To return to our blacksmith analogy, the hammers for shaping the raw material of a leader have practical but indirect purposes: Stress adds strength. Hammering shapes the steel into the chisel that can face the stone. In the same way, spiritual practices for a leader are not about being better at the practice itself but creating the strength and character that has the resilience to resist a failure of nerve and overcome a failure of heart to “hew out of a mountain of despair stones of hope.”
Practices, then, are not about learning intellectual concepts but developing bodily capacity. Practices create a kind of spiritual muscle memory, training us to respond to a crisis and resistance like it is second nature. There is a huge difference between reading a book on the value of listening to a person and letting a conversation change your mind or give you empathy. There is a chasm of difference between hearing a sermon on forgiveness and being one of the parents forgiving the man who killed five schoolgirls in an Amish community or the members the Emmanuel AME Church who forgave a white supremacist who shot their pastor and a group of congregants while in prayer for no other reason than because they were Black. Yes, we are shaped by our life experiences, our relationships, our beliefs, but so much of what creates the capacity to do repetitively the hard acts of leadership is shaped by previous actions that we have practiced numerous times.
For different communities and their specific missions, the rules will be different. And the vows and their attendant practices will therefore be different. For example, Benedictines have a vow of stability that calls them to stay within their particular community for life, but Jesuits have a commitment to mobility that would enable them to respond to the call of God and go—even on very short notice—wherever they needed to go to for the “greater glory of God.”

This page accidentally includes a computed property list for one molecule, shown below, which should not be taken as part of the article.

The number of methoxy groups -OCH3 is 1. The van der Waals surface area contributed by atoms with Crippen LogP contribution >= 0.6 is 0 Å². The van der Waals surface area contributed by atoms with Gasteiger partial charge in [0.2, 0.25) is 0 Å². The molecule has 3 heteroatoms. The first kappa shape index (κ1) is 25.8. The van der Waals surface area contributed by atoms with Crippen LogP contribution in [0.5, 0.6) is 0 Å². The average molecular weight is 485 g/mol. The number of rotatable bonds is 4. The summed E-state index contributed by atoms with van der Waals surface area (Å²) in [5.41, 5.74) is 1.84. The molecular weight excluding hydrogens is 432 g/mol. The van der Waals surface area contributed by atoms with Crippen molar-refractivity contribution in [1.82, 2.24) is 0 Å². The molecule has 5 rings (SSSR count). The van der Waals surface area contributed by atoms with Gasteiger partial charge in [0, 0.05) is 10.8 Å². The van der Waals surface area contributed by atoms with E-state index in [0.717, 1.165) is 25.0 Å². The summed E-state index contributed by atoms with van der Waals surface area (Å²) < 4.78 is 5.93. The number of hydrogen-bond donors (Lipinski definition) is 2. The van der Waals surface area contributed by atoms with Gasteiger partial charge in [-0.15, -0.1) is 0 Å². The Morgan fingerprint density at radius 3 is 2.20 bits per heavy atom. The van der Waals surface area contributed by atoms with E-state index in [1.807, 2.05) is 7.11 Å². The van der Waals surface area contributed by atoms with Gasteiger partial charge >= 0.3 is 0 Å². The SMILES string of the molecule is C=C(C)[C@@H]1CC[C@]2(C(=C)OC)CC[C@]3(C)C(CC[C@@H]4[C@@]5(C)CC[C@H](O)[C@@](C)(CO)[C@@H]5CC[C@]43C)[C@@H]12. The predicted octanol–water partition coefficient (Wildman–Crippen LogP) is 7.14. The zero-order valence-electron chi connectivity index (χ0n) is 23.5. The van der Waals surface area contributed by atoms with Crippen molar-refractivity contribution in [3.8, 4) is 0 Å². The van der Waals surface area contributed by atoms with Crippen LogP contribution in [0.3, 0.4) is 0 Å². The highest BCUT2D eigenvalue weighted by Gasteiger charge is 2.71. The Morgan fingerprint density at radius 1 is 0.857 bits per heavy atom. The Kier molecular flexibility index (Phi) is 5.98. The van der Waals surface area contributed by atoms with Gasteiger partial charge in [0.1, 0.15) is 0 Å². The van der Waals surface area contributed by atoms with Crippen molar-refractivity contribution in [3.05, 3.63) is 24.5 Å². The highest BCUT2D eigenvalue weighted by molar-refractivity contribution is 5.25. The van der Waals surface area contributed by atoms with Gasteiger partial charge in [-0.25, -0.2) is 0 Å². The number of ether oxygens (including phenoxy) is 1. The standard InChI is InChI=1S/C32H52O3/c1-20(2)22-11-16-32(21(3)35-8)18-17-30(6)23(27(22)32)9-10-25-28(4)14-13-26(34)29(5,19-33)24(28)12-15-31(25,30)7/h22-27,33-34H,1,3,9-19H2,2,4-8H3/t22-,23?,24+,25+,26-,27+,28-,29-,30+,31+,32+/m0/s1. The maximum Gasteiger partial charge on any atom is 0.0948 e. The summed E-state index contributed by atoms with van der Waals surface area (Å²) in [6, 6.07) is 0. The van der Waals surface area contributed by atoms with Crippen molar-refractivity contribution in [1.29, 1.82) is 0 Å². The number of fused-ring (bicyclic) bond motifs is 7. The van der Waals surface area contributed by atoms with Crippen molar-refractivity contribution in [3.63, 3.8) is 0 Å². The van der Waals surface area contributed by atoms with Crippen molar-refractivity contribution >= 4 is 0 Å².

For Martin Luther King Jr. the demands of a nonviolent public protest movement for racial equality and reconciliation led to the development of a commitment or rule of life that was very specific for furthering those ends. Every volunteer was required to sign a commitment card that included meditating on the teachings and life of Jesus, praying daily “to be used by God in order that all men might be free,” refraining from “violence of fist, tongue or hear”, and striving “to be in good spiritual and bodily health.”
A rule, therefore, is adapted to the mission of the group or the individual disciple. In our case the capacity to lead change in the face of resistance requires a set of practices that a leader would take on. In other words, most rules are for a way of living as a Christian, but I am suggesting a rule for a way of leading and even more specifically for answering the question, what practices of a rule of life form leadership resilience for facing resistance?
The resilience to stay in the adaptive process with one’s people when they begin to become restless is to either return to Egypt or to make a golden calf requires a kind of strength of will that is not mustered at the moment but must be hammered into the character of a leader.
In the same way that a chisel is not a sledgehammer and that hewing stones is not the same thing as smashing rocks to bits, the resilient leader has a kind of focused, sharpened strength of character that shows up as being grounded, teachable, attuned, adaptable and tenacious. Like the smith’s hammering that shapes the steel, the deliberate practices are the heavy hammer that shapes the spirit and capacity of a leader to put those qualities into action when the time comes.
Excerpted from Tempered Resilience by Tod Bolsinger. Copyright (c) 2020 by Tod Bolsinger. Published by InterVarsity Press, Downers Grove, IL. IVPress.com